“What?” Ro muttered distractedly.
“Chicken.” T’Kir answered smugly.
The two ships stayed on course, headed straight for each other. They were seconds apart when Ro fired her tachyon burst. The Skydancer’s shields shone brightly for another second, then winked out. The Skydancer began to veer away.
Ro fired phasers. She kept firing them. She strafed the entire length of the ship. The unprotected hull was cut open as though by a knife.
She brought the Wanderer around and headed back towards the Skydancer. She fired two more phaser bursts at her. The remaining hulk of the vessel was streaming air. She was being drawn into Greyfalk’s gravity well. If she didn’t try to stabilise her orbit in the next few minutes, she’d begin her plummet into the atmosphere. She’d burn up long before she ever reached the ground.
“T’Kir, are there any power signs from Skydancer?” Ro asked.
“Negative.” T’Kir answered, “There are, however, two life signs. One human and one Andorian.”
“Are there?” Ro asked coldly, “You must be mistaken.”
T’Kir’s eyebrow arched upwards, “Yes, I see that you are correct. My error is noted.”
Ro’s lips twisted into a feral smile as the hull of the Skydancer began to glow red.
Back on the ground, Ro headed for the house set up as the Hospital. She marched in and found Danan sitting by Tulley. Ro anxiously frowned, relaxing only when Lisea gave her a reassuring smile and nod. Ro turned and looked into Tulley’s face.
He was awake. He recognised her and smiled, “Hi, Skipper. Glad you made it.”
“It would have been easier if you’d been there.” She scolded.
“I’ll be there for the next one.” Tulley’s face turned serious, “Did you get him?”
Ro gave him a wan smile, “He won’t be betraying anyone ever again.”
Tulley closed his eyes, and looked satisfied, “Good. Can’t have that kind of behaviour. S’bad fer disci…” Tulley’s head slumped over and his face went slack.
Ro turned to Danan, “What’s wrong with him? Why are you just standing there? Do something!”
Danan laughed, “It’s the medication. He needs rest.” She reached out and took Ro’s shoulder, “So do you, Laren. Nothing will happen to him. Go! Sleep.”
Ro nodded mutely and turned to walk away. Her eyes swept over the wounded lying on beds across the room. She didn’t see Kosk. She stopped and turned at the door.
“Lea,” she asked, her voice cracking from fatigue and emotion, “what about Kosk?”
Lisea shook her head, “There was nothing anyone could do.”
Ro nodded, her eyes seeing things far away. She walked out of the Hospital and headed out into the compound. As she walked towards one of the houses designated as a hostel, she saw Macen and several Maquis returning from the forest. She stopped and waited as Macen approached her.
“You’ve heard?” he asked.
“Yes.” She said remotely.
“I’m sorry.” He informed her.
“What good is that to him now?” she asked flippantly.
“I’m not sorry for him.” Macen corrected her, “I’m sorry for you.”
She blinked in surprise, “For me? Why?”
“Its always harder on the living.” Macen explained, “You’ll always wonder if there wasn’t something more you could have done. There wasn’t, but that won’t stop you from asking yourself that late at night.”
Her eyes narrowed, “What makes you such an expert?”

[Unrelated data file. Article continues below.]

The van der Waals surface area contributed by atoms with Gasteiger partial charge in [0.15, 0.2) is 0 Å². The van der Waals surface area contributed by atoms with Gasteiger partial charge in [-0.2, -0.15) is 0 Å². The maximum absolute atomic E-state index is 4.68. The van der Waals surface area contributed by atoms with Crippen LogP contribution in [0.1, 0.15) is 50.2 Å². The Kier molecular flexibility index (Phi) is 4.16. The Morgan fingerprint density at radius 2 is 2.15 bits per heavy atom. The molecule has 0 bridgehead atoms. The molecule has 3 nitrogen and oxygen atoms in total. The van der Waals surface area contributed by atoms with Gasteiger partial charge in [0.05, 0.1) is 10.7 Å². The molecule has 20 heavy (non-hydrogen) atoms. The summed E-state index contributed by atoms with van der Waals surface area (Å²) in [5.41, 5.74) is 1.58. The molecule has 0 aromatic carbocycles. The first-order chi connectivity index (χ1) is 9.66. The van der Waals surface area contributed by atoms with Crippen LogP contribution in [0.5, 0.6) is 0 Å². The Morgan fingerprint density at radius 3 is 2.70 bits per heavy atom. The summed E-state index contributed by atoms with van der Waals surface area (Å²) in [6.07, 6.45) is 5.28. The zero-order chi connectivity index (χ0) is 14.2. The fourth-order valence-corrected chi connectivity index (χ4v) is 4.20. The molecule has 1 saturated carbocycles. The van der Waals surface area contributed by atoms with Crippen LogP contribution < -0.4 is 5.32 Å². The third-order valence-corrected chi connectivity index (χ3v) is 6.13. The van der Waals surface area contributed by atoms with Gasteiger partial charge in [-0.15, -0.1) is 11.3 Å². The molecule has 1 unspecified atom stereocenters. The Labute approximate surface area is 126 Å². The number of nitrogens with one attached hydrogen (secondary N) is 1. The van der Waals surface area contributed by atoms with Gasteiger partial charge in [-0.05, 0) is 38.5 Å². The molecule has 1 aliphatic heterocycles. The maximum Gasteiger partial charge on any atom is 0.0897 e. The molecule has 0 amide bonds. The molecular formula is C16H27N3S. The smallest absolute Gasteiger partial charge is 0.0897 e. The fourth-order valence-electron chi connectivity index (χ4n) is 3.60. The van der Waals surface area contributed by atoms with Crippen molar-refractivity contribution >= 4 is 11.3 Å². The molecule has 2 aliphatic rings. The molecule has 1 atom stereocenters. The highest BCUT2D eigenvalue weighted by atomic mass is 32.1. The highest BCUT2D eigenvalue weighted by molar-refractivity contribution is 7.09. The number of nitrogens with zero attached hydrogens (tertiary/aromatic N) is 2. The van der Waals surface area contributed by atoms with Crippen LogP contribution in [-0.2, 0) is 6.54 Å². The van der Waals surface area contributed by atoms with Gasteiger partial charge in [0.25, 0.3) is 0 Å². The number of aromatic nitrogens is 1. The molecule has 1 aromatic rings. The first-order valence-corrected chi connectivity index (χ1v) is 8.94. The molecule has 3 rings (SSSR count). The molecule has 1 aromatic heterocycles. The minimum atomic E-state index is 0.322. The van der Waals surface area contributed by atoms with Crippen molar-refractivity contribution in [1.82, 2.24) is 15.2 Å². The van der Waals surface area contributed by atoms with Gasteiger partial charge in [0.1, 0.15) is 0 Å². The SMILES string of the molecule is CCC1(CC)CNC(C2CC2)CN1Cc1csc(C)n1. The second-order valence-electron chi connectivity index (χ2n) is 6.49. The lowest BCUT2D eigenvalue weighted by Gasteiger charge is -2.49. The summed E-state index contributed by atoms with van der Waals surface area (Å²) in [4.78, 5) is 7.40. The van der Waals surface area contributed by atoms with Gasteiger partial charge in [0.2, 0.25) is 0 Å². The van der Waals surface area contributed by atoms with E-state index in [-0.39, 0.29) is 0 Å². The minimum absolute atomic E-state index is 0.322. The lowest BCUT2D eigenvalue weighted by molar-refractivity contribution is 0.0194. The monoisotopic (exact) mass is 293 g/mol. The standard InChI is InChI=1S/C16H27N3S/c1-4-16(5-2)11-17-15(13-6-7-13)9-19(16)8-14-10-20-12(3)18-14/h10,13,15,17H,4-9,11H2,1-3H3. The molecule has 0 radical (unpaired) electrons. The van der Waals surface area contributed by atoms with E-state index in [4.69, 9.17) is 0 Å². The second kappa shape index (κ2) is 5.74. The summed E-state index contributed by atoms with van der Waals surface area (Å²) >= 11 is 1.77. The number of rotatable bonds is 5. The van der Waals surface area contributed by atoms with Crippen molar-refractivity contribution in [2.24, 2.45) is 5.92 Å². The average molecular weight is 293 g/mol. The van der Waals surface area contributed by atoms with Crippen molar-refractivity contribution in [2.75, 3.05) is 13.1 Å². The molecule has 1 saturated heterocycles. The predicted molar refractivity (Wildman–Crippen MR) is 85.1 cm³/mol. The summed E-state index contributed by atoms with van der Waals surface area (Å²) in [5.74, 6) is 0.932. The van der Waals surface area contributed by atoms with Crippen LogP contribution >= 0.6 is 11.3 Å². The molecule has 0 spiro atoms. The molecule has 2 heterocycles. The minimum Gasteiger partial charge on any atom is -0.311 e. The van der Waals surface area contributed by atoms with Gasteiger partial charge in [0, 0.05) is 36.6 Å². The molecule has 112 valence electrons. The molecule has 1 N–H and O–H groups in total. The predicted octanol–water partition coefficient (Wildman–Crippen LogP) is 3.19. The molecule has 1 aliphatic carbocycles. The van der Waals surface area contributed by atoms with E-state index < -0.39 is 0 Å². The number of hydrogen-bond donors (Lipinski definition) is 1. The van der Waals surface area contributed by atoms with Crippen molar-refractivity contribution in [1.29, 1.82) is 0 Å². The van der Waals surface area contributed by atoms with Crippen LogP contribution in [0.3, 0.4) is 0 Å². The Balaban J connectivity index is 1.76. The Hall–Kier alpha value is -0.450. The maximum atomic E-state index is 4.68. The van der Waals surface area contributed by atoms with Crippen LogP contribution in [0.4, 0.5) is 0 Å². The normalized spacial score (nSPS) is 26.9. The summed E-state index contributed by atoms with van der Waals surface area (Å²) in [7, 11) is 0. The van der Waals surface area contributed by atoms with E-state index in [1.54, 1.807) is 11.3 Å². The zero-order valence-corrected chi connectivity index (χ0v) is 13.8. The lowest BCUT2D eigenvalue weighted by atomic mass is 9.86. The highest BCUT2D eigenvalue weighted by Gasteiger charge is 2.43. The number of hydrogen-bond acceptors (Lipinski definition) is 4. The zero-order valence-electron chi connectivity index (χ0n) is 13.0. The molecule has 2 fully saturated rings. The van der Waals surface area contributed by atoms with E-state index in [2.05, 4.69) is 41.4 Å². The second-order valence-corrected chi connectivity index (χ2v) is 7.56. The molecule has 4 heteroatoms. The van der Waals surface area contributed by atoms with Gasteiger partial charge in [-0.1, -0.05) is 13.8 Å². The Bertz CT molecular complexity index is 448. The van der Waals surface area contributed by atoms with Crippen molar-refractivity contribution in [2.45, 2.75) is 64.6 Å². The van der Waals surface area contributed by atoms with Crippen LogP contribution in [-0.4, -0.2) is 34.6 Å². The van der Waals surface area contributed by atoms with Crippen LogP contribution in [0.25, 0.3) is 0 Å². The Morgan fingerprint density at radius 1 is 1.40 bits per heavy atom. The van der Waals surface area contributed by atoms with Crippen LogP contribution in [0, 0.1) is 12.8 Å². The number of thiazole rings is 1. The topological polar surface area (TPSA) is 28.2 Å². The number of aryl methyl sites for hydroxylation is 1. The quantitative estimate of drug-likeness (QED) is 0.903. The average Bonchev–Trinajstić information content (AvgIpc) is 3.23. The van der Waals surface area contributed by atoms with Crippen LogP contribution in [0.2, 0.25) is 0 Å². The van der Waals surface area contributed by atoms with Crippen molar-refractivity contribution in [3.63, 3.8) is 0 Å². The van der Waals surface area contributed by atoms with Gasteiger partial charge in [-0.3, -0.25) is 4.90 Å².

“Trying to live with the living death of almost my entire race.” Macen replied with a shrug, “Be glad you come form such a short lived species. I can expect to live with it for another three to four hundred years.”
Ro’s mouth opened then shut. “I’m sorry. I had no idea.” she murmured.
“Good.” He replied with a grin, “That means that I haven’t let it beat me. Don’t let it beat you.”
He turned to walk away, “How do I beat it?” she called out.
He glanced back. There was a melancholy air to his smile as he called back, “If I ever figure it out, I’ll let you know.”
Ro turned and headed back towards the hostel. She shook her head ruefully. Everything she’d heard about El-Aurians being great counsellors was a load of crap. She smiled, her faith in the universe being restored even more.
Macen sat alone in his cabin aboard the Indomitable. He had just finished typing the last of his report to Admiral Nechayev. He smiled at the irony that he and Lisea had been chosen by Starfleet Intelligence for this particular assignment. It wasn’t common practice to have sympathisers assigned to observe the very cause they feel drawn towards.
Nechayev had overlooked that and assigned them anyway. Their role was to help guide and curb Maquis activity. If they couldn’t be stopped, re-direction was almost as good. Nechayev had also taken a special interest in Ro Laren, as well as several other former Starfleet officers.
The last two days had disturbed Macen greatly. Rand had always been a psychopath. His excesses were of no surprise to anyone. Ro’s decision to let him die had taken him by surprise.
She did not know that he knew of her action through inaction. He wasn’t sure how she’d react if she did. He didn’t want to tell her for fear of driving her into a defensive posture. She had been struggling with the weight of many of her decisions lately. He wanted to see where her doubts led to on their own.
Ro watched the sun rise. Even the sun is grey, she thought sourly. She closed her eyes and felt its warmth upon her face. Maybe life isn’t so bad.
She’d wrestled with many questions throughout the night. Many of the questions didn’t have answers yet. She knew that would change over time. She wondered what the answers would be.
I wonder if I’ll be alive when they are answered? Ro had never made up her mind as to how she felt about her native faith. She supposed that was one the questions that would remain to be answered. All she knew for certain is that it was a new day.
A new day to see how Tulley was doing. A new day to fight the Cardassians. A new day was simply another day in this endless war.
|Last modified: 02 Dec 2022